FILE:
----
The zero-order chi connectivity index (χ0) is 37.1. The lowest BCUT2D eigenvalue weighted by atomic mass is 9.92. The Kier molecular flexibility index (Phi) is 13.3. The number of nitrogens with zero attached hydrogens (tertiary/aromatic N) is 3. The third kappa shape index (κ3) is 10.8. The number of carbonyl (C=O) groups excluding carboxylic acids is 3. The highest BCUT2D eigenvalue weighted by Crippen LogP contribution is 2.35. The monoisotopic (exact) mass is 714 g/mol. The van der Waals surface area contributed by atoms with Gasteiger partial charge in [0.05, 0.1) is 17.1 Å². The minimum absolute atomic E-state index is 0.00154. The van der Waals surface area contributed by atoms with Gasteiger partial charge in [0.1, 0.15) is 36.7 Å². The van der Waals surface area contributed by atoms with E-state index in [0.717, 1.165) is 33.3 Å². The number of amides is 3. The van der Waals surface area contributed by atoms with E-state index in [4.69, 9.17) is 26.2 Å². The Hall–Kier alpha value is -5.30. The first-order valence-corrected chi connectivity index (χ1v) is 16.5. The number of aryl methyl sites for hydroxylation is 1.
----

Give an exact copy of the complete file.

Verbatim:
The zero-order chi connectivity index (χ0) is 37.1. The lowest BCUT2D eigenvalue weighted by atomic mass is 9.92. The Kier molecular flexibility index (Phi) is 13.3. The number of nitrogens with zero attached hydrogens (tertiary/aromatic N) is 3. The third kappa shape index (κ3) is 10.8. The number of carbonyl (C=O) groups excluding carboxylic acids is 3. The highest BCUT2D eigenvalue weighted by Crippen LogP contribution is 2.35. The monoisotopic (exact) mass is 714 g/mol. The van der Waals surface area contributed by atoms with Gasteiger partial charge in [0.05, 0.1) is 17.1 Å². The minimum absolute atomic E-state index is 0.00154. The van der Waals surface area contributed by atoms with Gasteiger partial charge in [0.1, 0.15) is 36.7 Å². The van der Waals surface area contributed by atoms with E-state index in [0.717, 1.165) is 33.3 Å². The number of amides is 3. The van der Waals surface area contributed by atoms with E-state index in [4.69, 9.17) is 26.2 Å². The Hall–Kier alpha value is -5.30. The first-order valence-corrected chi connectivity index (χ1v) is 16.5. The number of aryl methyl sites for hydroxylation is 1.